Today's poem is by Eric Pankey
The Narration of Rain
Rain blows through the pines. Rain rattles water oak leaves. Rain on
the stone chime.
Rain quick in rivulets and gullies. Rain on the river's broad back.
Rain amid rain.
Rain fretting the rusty clay. Rain at a slant. Rain every which way but
Rain overflows the gutters. Rain marbles the picture window. Rain's
slips, stumbles, sluices.
Rain in the corn crib. Rain in the trough. Rain blows through the
The crow carries a bauble in its breaksomething dully reflective
And drops it onto the path of leaf mulch ahead, caws once, and
lumbers up and low
Over the gauze of gnats, where wild blackberry overruns the unused
I will leave the trinket for another to find.
I sidestep the omen. Ignore
Having learned nothing from Sophocles as I put one foot in front of
"Assyrians," the husband said, "are the first to use images to narrate."
(I eavesdrop in museums, a bad habit, I know, but one I prefer not to
The wifeI have assumed they are married, long marriednods yes.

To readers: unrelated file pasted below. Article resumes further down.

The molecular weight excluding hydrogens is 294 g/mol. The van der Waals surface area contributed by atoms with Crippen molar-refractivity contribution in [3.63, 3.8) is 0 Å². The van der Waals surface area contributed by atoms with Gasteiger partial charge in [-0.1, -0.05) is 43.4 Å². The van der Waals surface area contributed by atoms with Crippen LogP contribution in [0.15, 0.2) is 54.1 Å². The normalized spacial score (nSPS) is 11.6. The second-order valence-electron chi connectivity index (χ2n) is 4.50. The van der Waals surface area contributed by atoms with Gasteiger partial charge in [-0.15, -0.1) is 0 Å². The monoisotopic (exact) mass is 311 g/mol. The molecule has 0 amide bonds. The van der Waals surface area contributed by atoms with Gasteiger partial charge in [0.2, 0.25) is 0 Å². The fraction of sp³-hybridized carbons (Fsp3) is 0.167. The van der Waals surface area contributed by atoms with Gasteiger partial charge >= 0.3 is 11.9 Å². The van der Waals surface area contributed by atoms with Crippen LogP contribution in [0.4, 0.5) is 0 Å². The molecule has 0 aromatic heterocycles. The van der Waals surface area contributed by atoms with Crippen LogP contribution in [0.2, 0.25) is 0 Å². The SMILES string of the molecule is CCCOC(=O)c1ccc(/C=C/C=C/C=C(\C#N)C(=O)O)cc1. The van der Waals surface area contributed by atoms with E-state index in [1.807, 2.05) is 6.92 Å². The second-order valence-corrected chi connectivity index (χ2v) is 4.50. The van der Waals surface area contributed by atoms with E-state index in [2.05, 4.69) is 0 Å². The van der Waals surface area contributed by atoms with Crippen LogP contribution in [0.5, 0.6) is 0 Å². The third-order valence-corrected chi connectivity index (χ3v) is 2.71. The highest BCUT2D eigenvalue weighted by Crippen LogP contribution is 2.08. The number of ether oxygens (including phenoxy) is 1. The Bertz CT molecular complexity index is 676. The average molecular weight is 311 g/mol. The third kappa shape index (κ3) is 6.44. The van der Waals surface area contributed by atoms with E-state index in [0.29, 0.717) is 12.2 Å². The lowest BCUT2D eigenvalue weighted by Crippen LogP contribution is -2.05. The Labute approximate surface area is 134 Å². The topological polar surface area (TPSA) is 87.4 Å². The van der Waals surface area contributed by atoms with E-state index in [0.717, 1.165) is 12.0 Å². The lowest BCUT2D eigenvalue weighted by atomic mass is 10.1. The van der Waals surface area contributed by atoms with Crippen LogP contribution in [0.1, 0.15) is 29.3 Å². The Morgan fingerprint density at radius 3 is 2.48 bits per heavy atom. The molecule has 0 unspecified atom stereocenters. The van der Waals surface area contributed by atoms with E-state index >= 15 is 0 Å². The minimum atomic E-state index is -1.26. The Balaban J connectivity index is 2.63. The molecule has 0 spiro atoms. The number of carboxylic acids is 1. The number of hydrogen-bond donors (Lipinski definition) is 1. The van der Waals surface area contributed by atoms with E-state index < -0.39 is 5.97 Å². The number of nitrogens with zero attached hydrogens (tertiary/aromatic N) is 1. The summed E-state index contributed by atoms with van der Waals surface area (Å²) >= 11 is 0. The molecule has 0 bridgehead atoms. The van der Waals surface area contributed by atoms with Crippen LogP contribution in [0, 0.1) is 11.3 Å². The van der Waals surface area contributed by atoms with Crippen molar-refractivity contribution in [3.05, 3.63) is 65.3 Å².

"In archaic art," he says, "human faces are a blank.
Emotion is given
to the hunted animals."
She furrows her brow and nods yes. Dubious. Holding back some
I have never heard the nightingale, nor beheld the manzanitas;
I know nothing of the gods; their tedium, their melancholy, their
blood's leaden sludge.
But I have made a narration of rain as it blows through the pines, as
it slips, stumbles, and sluices;
The rain as a scattered body; the rain as shape-shifter; the rain as
The rain on the face of the hunter and on the sorrowful face of the
Copyright © 2005 Eric Pankey All rights reserved
Reprinted by Verse Daily® with permission
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